The catch? In signing up for their program you agree to be charged $40/month! So, don’t fall for the idea that social networking can be a cash cow. Whether you’re talking about something you see on Facebook, Instagram, YouTube or whatever the next hot thing is, you’ve got to be wary.
Multi-level marketing schemes and pyramid schemes
Multilevel marketing pitches that require you to sell questionably priced or unneeded products aren’t automatically scams, according to money expert Clark Howard. But they are when they cross the line into being pyramid schemes.
The test that can help you tell the difference between the two is simple, Clark says.
“If the big push is about recruiting other people into an organization, if that’s where all the money is made, then it will tend toward being a pyramid,” the consumer champ notes. “On the other hand, if the real money is made selling products or services to those not involved in the organization, then it is likely a legitimate multi-level marketing organization.”
Fake government jobs
There are a lot of bogus websites that are in the business of luring you in with promises about having the inside track on federal hiring, usually for a fee.
Know this: There is only one legitimate site for federal government hiring and it’s free — USAJobs.gov.
“Once you apply for a position, the federal screening process begins, and it can be very confusing to those in the private sector,” Clark says. “I recommend networking with anyone you can find — a relative, a friend or even an acquaintance from church — who is already in the system.”
Child modeling and acting scams
This job “opportunity” is typically pushed in hotel ballroom seminars that are designed to introduce you to the glitzy life of child modeling and acting.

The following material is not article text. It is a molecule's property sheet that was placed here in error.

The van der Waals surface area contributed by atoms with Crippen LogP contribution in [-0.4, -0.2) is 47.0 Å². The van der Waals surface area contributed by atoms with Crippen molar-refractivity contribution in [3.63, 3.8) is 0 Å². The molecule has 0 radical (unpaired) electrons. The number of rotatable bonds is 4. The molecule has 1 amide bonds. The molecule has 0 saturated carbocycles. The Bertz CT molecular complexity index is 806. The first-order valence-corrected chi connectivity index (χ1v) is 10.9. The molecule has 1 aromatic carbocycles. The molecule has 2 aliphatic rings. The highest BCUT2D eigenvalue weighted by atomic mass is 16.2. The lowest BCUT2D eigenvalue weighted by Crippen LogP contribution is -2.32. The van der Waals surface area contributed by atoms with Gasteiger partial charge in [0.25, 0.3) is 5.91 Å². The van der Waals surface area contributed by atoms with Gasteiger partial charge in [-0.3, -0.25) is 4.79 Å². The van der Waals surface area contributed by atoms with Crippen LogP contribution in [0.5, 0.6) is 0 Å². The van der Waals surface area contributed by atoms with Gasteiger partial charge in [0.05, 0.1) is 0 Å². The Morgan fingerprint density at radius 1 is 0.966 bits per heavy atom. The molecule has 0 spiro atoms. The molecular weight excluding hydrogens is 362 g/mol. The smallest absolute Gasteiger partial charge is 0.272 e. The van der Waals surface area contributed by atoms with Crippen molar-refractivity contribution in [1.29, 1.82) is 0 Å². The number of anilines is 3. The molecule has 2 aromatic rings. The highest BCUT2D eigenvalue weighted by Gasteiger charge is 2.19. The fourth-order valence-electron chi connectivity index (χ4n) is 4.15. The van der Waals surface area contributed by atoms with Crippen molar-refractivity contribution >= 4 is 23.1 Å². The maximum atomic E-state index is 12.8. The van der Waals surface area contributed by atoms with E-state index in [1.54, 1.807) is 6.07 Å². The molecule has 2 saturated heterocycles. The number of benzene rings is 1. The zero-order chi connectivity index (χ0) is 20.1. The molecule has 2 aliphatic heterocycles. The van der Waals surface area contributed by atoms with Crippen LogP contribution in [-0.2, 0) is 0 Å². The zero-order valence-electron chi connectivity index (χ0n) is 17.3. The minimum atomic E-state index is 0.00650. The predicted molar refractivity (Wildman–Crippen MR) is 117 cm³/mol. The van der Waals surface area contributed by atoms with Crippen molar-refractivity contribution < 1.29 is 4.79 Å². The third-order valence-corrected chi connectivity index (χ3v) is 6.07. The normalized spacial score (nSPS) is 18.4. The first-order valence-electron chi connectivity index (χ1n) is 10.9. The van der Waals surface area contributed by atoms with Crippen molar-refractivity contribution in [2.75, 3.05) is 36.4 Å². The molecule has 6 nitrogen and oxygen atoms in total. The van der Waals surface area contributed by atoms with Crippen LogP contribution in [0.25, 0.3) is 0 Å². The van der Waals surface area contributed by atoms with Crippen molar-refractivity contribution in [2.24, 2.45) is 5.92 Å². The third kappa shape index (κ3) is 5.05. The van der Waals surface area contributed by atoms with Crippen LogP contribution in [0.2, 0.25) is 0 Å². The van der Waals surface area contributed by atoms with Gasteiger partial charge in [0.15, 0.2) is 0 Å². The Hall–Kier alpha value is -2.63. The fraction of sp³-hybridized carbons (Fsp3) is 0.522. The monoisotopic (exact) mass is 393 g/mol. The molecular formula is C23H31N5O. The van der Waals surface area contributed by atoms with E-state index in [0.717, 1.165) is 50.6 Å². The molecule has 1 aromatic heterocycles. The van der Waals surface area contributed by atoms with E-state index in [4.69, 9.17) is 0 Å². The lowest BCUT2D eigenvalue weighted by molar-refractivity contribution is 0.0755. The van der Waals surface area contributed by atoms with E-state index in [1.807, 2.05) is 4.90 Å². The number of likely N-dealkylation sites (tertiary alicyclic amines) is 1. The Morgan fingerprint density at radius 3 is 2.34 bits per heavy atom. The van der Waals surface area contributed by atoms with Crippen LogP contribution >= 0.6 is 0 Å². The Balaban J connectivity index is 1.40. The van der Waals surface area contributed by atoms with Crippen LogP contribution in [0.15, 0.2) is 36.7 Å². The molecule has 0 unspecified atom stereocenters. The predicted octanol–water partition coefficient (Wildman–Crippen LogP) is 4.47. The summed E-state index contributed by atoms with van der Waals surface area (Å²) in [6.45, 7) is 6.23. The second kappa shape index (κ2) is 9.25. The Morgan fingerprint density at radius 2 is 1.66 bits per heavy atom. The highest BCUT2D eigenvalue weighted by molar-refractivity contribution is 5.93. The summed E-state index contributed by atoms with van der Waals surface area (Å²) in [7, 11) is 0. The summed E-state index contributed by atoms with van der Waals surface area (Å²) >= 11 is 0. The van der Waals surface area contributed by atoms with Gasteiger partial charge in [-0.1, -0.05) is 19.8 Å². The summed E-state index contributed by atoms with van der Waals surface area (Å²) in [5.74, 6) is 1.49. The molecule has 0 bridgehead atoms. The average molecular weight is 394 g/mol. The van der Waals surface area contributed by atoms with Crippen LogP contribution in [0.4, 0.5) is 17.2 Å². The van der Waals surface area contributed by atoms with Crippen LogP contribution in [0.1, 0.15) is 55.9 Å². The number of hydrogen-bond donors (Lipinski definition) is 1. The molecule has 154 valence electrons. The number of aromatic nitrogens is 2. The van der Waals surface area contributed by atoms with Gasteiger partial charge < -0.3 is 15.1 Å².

When these scam operators pull into a new city, they’ll do saturation bombing advertisements that push their upcoming “talent call.” If you show up, you’ll hear a spiel about the limos and the lifestyle, the glitz and glamour…along with a warning that not everybody has the look or the talent they want.
Then they do this selection process where they send people away and tell those who remain that they’ve made the first cut. Great! But to proceed any further, you have to pay hundreds or even thousands of dollars for an evaluation, head shots, tuition fees for classes and other services.
A member of Team Clark once received a text message from some unsavory players in the modeling and acting business. Here it is reprinted in its entirety with the original spacing and misspellings left intact. Pay close attention to how it references legitimate businesses like Barbizon Modeling and Acting, Macy’s, Old Navy and Target.
Now that you know what one of the pitches looks like, you can be on your guard!
Online surveys and focus group opportunities
Most solicitations you see in your inbox or on a banner ad on a website claiming you can make big money taking online surveys are bogus. That’s not to say there aren’t a few select legitimate opportunities in this space.
In the past, we’ve noted some of the better options include eJury.com and OnlineVerdict.com. Both reward you for providing your opinion to attorneys as they test legal arguments while they’re preparing for big cases. It’s kind of like a cross between taking an online survey and participating in a focus group.
Speaking of focus groups, they offer a better way to make a little extra money than doing online surveys. With legitimate focus groups like 2020 Research and others, you get paid to share your opinion about new products. Here’s how to get set up with a legit operator in your area.
The thing to keep in mind is none of these options will make you rich. “These are not ‘get rich quick’ opportunities,” Clark says. “Think instead about these sites as a way to earn some spare cash in your spare time. But anybody who promises huge money in your spare time, I hate to say it, but they’re lying.”